A Roman Housekeeper (Cato 7)


A section of a mosaic in the Vatican Museum.

Recently I have been providing modern translations of some selected passages from Cato’s De Agri Cultura.  In this penultimate quote, we will see what Cato thought were the duties of the housekeeper, who would often be the wife of the farm manager.  Please see below for further explanation of this series of articles.

The manager should make sure the housekeeper performs all her duties. If the master has given her to you to be your wife, you should be faithful to her, and she should respect you.

Make sure she is not an extravagant person, and that she doesn’t gossip with the neighbours or with other women.  She should not receive visitors in the kitchen or in her own quarters.  She should not go out to parties, nor should she gallivant around.  She should not engage in religious practices, nor should she ask others to do so for her without the permission of the master or the mistress.  Remember that the master practises religion for the entire household.

She should be neat in appearance and should keep the house clean and tidy.  Every night before she goes to bed she should see that the hearth is swept and clean.  On the Kalends, the Ides, the Nones, and on all feast days, she should hang a garland over the hearth.  On those days also she should pray fervently to the household gods.  She should take care that she has food cooked for you and for the farmhands. She should keep plenty of chickens and lots of eggs.  She should keep a large store of dried pears, apples, figs, raisins, preserved pears, grapes and quinces.  She should also keep preserved grapes in grape-pulp, and in pots buried in the ground, as well as fresh nuts kept in the same way, quinces in jars, and other fruits that are usually preserved, as well as wild fruits.  She must store all these diligently every year.  She must also know how to make good flour and to grind spelt finely.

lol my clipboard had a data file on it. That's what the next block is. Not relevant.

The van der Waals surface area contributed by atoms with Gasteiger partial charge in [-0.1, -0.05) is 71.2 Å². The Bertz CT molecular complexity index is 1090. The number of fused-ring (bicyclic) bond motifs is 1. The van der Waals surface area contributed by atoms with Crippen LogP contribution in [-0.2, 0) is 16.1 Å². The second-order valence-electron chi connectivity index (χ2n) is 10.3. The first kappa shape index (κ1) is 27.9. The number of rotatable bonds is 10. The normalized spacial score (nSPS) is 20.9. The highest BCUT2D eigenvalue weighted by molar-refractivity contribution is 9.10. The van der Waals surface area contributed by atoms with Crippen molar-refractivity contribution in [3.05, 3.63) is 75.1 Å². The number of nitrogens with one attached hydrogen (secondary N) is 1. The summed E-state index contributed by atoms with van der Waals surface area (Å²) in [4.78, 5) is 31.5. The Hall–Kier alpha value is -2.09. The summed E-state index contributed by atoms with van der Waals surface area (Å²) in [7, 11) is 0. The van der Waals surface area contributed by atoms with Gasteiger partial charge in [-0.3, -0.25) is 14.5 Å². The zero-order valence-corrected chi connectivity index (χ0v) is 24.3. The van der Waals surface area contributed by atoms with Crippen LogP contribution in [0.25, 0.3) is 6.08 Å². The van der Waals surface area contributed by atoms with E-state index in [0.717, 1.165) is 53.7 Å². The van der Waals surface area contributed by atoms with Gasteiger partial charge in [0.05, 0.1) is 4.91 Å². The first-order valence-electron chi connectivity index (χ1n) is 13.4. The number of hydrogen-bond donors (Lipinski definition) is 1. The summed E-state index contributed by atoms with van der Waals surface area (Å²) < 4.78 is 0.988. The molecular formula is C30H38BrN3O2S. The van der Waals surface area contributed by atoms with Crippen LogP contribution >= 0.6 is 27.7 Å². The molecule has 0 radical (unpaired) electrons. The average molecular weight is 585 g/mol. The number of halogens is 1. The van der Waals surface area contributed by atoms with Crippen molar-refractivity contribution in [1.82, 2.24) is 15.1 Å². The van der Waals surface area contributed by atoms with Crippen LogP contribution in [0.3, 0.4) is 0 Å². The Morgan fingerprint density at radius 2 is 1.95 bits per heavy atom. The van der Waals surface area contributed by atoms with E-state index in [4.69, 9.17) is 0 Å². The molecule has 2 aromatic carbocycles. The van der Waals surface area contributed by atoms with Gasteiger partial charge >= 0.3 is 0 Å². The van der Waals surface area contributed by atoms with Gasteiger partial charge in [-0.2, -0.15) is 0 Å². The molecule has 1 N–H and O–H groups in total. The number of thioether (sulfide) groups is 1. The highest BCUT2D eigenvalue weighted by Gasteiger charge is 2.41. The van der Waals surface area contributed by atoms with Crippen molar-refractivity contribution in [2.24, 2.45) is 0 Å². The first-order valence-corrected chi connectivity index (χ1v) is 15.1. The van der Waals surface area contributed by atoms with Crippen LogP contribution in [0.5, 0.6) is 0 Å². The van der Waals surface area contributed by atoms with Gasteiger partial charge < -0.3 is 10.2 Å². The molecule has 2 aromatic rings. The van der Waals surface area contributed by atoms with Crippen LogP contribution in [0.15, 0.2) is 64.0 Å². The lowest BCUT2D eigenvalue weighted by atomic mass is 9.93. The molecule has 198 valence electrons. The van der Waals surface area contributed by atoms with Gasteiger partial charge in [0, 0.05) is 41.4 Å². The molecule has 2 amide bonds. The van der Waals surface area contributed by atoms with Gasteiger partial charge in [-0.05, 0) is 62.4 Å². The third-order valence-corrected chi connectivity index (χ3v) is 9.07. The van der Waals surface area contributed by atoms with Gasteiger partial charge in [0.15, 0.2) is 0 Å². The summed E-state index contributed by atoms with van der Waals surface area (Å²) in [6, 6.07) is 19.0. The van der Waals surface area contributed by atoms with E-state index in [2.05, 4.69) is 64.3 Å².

Next time we will conclude the series of quotes from Cato by looking at his very favourite subject.  Cato really, really loved cabbages…

An explanation of this project:

The first Roman prose writer of any importance was Cato the Elder (234-149BC). Like many early writers in Latin, little of his work survives, and only one complete book: Agriculture (De Agri Cultura). The book gives advice about how to run a farm, and is a fascinating insight into rural life at the time.

I realise that Roman writing can have a reputation for being a rather dry subject for those who never had their enthusiasm sparked by Latin, and I would lay the fault with that firmly at the door of the translations. Rome was a vibrant, exciting society and that was reflected in their writing, but I remember when studying Latin finding the obsession in academia with accurately translating everything word for word frustrating. I can see the necessity for that approach from an academic point of view, but if the end result is a piece of hackneyed, stuffy prose, then you have actually produced something that is a million miles away from the original, despite including all the right words. For the general reader, I think Latin needs to be translated a little more loosely: get the meaning across without copying every aspect of the sentence structure. So I am attempting more modern translations, working with the original Latin text and with reference where necessary to translations from Fairfax Harrison (1913) and Hooper and Ash (1934).

Starting with Cato, let’s look at what he wrote, but with the translation tidied up into a much more natural form of English. Let’s render the work back to a natural prose, the manner in which it would originally have been enjoyed. I’m not going to take any huge liberties with the original material, just give it a bit of a spruce up.  Let’s see what Cato really had to say.

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About Roger Pocock

Co-writer on junkyard.blog. Author of windowsintohistory.wordpress.com. Editor of frontiersmenhistorian.info
This entry was posted in Books, History, Latin, Nature and tagged , , , . Bookmark the permalink.

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